THE SNP conference meets once again this weekend, in an online format, at least. Speaking to a veteran SNP campaigner, we talked about how much the traditional in-person conferences were missed. Partly, this nostalgia referred to the ability to debate fully, to get a sense of one’s own political agency and to feel the atmosphere of the crowd after a rousing speech. But personally, too, it was an opportunity to socialise and to catch up with friends.

Now the speeches are televised statements. It is far easier to control things online. The age old right to heckle is removed. The arguments, the organising and the caucusing in the bars and cafes halted. There are no leaflets to receive, and no fringe buffets to share. But SNP members are informed that all of this is down to the pandemic. Thousands could gather for COP26, cinemas are open, and football matches are packed to capacity but SNP members can’t go to their conference.

They will be told – as will all of Scotland – that a referendum is on the way. Legislation will move through the Scottish Parliament. The aim will be to hold one in 2023. Maybe even a more precise date will be mentioned. But the caveats will remain. It will all be subject to the status of the pandemic. Of course, that could be as long as a piece of string. In a recent interview Nicola Sturgeon was asked to define what she meant. The reply: "While we are still worrying about face coverings and testing ourselves every day". You don’t have to be an epidemiologist to know that this could be for a very long time.

READ MORE: Rosemary Goring: Nicola Sturgeon should stay on as First Minister – for all our sakes

There is talk of a “detailed plan” in the works for an independence prospectus. But if you were serious about fighting and winning one in less than two years, it would be of great value to have answers to the key issues around borders, EU membership, currency and so on bedding in well in advance. Indeed – years have already been wasted on this front, and instead devoted to “stopping Brexit.” After which all planning was suspended for the pandemic.

The work we do have is confused, incoherent and certainly out of date. The Growth Commission still seems to set the tone – despite the fact that the pandemic should have made it redundant. Independence without a central bank for a minimum of ten years – in reality indefinitely – is a risible proposition in an era of furlough and at a time when state-led investment is critical. Moreover, EU membership without an independent central bank is pie in the sky. And if this was somehow achieved at a distant point in the future after a Yes vote – there must be a harder border with England.

None of this is palatable to the cautious and neoliberal SNP establishment. Neither is arguing for a full break with the UK with an independent currency.

It is little wonder that for the SNP leadership independence is far better as an ideal and as an electoral device. Here, there are many positives. Even when the domestic agenda is failing, having the monopoly on the independence question acts as a buttress to their electoral prospects. But the result is paralysis – on both independence and on devolved issues.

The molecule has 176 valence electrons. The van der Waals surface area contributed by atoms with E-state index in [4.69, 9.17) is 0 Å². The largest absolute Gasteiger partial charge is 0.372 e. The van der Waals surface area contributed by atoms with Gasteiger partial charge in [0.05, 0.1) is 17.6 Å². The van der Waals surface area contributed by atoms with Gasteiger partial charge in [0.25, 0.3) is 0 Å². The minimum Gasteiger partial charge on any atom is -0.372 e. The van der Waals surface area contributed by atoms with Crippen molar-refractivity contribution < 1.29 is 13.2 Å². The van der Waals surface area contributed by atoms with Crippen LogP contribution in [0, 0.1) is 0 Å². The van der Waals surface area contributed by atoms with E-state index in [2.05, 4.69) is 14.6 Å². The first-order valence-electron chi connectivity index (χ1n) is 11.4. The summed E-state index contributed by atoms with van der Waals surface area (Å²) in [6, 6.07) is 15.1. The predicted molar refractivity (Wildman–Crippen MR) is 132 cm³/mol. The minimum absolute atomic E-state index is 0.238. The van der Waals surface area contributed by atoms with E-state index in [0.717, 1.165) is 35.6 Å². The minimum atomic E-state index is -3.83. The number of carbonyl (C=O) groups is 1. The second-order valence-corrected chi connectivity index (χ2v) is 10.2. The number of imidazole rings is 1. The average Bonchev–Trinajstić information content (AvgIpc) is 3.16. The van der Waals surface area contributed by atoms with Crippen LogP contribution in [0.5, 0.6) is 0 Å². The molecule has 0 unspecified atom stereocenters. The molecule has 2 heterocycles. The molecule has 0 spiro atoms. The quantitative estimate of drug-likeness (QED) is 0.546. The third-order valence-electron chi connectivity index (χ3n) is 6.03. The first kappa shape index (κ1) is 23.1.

So, for example, despite SNP members voting near unanimously for a National Energy Company, the SNP MSPs voted against it in parliament. Forget such projects when even a can and bottle deposit scheme is pushed back to 2023 – the same year we are told there will be an attempt to dismantle the British state. The point is this: a tepid domestic agenda can be overcome with great – but unrealised – promises about independence.

READ MORE: Boris Johnson: They are laughing at you - not with you, says Kirsty Strickland

This stasis is a boon for the corporate lobby. A splash is made about the National Care Service. But who will design it? That goes to PriceWaterhouseCoopers. There is talk of a ‘just transition’. But who owns it? The big wealth funds and corporations currently buying up the Scottish Government's “£3 billion Green Investment Portfolio”. The Glasgow “Greenprint for Investment?” That’s a £30 billion bonanza for private investors. The Economic Recovery Group? That was led by the chef executive of Buccleuch Estates. The prospectus for independence? That went to Charlotte Street Partners.

There is now a permanent shift to defend foreign capital at the expense of public ownership – and indeed the infrastructure that would benefit a newly independent state.

The establishment is assuaged. Scottish politics is captured – and static. In 2014 independence was seen by a grassroots movement as a key to unlocking real change. Now, independence is being held hostage – kept on the boil but never to overflow. This does take skill. It requires a careful and constant tweaking of the message. It can go wrong. But so far, it has worked.

Nicola Sturgeon was right when she said that it appears that her opponents are praying for her resignation because they cannot win an election. But there are signs of resistance emerging outside the parliament. The recent strikes among cleansing and rail workers show that confrontations on class issues can and will emerge. Perhaps this is why the SNP deployed Tory anti-trade union legislation in Glasgow.

Issues are pressing. The NHS is in critical condition. Shamefully, child poverty has risen in every council area since 2015. And for those of us who see independence as a strategy to bring about a shift in power to Scotland’s working class – the present trajectory will not do. Public relations can be powerful. But there are limits.

Our columns are a platform for writers to express their opinions. They do not necessarily represent the views of The Herald.